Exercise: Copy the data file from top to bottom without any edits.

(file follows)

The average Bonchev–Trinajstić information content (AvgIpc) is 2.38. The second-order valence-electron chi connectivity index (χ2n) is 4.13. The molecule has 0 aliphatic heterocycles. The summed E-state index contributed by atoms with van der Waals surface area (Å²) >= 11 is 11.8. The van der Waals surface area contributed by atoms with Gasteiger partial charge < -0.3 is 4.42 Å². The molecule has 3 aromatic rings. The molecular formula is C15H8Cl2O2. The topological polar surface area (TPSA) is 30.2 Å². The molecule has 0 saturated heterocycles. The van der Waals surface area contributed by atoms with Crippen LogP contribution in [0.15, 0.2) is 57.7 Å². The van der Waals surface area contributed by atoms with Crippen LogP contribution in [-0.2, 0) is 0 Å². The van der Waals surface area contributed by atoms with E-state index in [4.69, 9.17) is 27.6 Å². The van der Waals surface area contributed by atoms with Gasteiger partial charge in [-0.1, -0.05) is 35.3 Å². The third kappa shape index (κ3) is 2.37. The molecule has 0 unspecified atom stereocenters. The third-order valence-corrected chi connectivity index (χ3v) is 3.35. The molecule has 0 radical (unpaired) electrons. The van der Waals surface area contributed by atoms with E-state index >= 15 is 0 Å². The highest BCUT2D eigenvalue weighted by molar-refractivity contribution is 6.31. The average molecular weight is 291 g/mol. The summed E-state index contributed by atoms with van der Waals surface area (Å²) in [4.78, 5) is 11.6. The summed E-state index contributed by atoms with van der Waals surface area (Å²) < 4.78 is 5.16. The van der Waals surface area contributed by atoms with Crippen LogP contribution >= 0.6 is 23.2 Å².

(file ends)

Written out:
The average Bonchev–Trinajstić information content (AvgIpc) is 2.38. The second-order valence-electron chi connectivity index (χ2n) is 4.13. The molecule has 0 aliphatic heterocycles. The summed E-state index contributed by atoms with van der Waals surface area (Å²) >= 11 is 11.8. The van der Waals surface area contributed by atoms with Gasteiger partial charge < -0.3 is 4.42 Å². The molecule has 3 aromatic rings. The molecular formula is C15H8Cl2O2. The topological polar surface area (TPSA) is 30.2 Å². The molecule has 0 saturated heterocycles. The van der Waals surface area contributed by atoms with Crippen LogP contribution in [0.15, 0.2) is 57.7 Å². The van der Waals surface area contributed by atoms with Crippen LogP contribution in [-0.2, 0) is 0 Å². The van der Waals surface area contributed by atoms with E-state index in [4.69, 9.17) is 27.6 Å². The van der Waals surface area contributed by atoms with Gasteiger partial charge in [-0.1, -0.05) is 35.3 Å². The third kappa shape index (κ3) is 2.37. The molecule has 0 unspecified atom stereocenters. The third-order valence-corrected chi connectivity index (χ3v) is 3.35. The molecule has 0 radical (unpaired) electrons. The van der Waals surface area contributed by atoms with E-state index >= 15 is 0 Å². The highest BCUT2D eigenvalue weighted by molar-refractivity contribution is 6.31. The average molecular weight is 291 g/mol. The summed E-state index contributed by atoms with van der Waals surface area (Å²) in [4.78, 5) is 11.6. The summed E-state index contributed by atoms with van der Waals surface area (Å²) < 4.78 is 5.16. The van der Waals surface area contributed by atoms with Crippen LogP contribution >= 0.6 is 23.2 Å².